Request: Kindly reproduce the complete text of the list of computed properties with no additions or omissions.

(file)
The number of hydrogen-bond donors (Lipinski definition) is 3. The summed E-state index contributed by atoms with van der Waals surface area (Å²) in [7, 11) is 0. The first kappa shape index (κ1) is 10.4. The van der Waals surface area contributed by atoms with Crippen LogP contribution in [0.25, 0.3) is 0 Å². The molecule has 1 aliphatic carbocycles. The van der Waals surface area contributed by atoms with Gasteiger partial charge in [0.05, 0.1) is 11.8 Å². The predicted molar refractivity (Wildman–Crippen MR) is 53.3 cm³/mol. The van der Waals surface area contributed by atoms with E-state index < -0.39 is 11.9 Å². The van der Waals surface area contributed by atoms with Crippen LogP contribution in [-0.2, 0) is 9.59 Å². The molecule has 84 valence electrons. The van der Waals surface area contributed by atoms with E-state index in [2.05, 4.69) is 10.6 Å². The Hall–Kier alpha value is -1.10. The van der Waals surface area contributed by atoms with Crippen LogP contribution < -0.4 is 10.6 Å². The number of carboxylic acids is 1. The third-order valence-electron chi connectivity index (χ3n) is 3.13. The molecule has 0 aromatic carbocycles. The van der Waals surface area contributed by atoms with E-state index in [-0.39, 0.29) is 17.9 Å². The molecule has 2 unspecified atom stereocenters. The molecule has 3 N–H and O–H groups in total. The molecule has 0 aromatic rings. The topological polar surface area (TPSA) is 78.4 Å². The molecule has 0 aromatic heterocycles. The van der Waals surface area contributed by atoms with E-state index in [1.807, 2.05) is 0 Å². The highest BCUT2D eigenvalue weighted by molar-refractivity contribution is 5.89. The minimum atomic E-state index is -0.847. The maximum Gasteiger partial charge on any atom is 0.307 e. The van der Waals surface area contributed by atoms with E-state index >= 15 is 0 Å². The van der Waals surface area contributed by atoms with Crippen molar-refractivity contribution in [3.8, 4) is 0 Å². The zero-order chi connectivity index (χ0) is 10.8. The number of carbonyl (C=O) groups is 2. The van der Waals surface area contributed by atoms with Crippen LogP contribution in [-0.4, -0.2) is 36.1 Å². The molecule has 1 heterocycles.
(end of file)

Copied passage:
The number of hydrogen-bond donors (Lipinski definition) is 3. The summed E-state index contributed by atoms with van der Waals surface area (Å²) in [7, 11) is 0. The first kappa shape index (κ1) is 10.4. The van der Waals surface area contributed by atoms with Crippen LogP contribution in [0.25, 0.3) is 0 Å². The molecule has 1 aliphatic carbocycles. The van der Waals surface area contributed by atoms with Gasteiger partial charge in [0.05, 0.1) is 11.8 Å². The predicted molar refractivity (Wildman–Crippen MR) is 53.3 cm³/mol. The van der Waals surface area contributed by atoms with E-state index < -0.39 is 11.9 Å². The van der Waals surface area contributed by atoms with Crippen LogP contribution in [-0.2, 0) is 9.59 Å². The molecule has 84 valence electrons. The van der Waals surface area contributed by atoms with E-state index in [2.05, 4.69) is 10.6 Å². The Hall–Kier alpha value is -1.10. The van der Waals surface area contributed by atoms with Crippen LogP contribution < -0.4 is 10.6 Å². The number of carboxylic acids is 1. The third-order valence-electron chi connectivity index (χ3n) is 3.13. The molecule has 0 aromatic carbocycles. The van der Waals surface area contributed by atoms with E-state index in [-0.39, 0.29) is 17.9 Å². The molecule has 2 unspecified atom stereocenters. The molecule has 3 N–H and O–H groups in total. The molecule has 0 aromatic rings. The topological polar surface area (TPSA) is 78.4 Å². The molecule has 0 aromatic heterocycles. The van der Waals surface area contributed by atoms with E-state index in [1.807, 2.05) is 0 Å². The highest BCUT2D eigenvalue weighted by molar-refractivity contribution is 5.89. The minimum atomic E-state index is -0.847. The maximum Gasteiger partial charge on any atom is 0.307 e. The van der Waals surface area contributed by atoms with E-state index >= 15 is 0 Å². The van der Waals surface area contributed by atoms with Crippen molar-refractivity contribution in [3.8, 4) is 0 Å². The zero-order chi connectivity index (χ0) is 10.8. The number of carbonyl (C=O) groups is 2. The van der Waals surface area contributed by atoms with Crippen LogP contribution in [-0.4, -0.2) is 36.1 Å². The molecule has 1 heterocycles.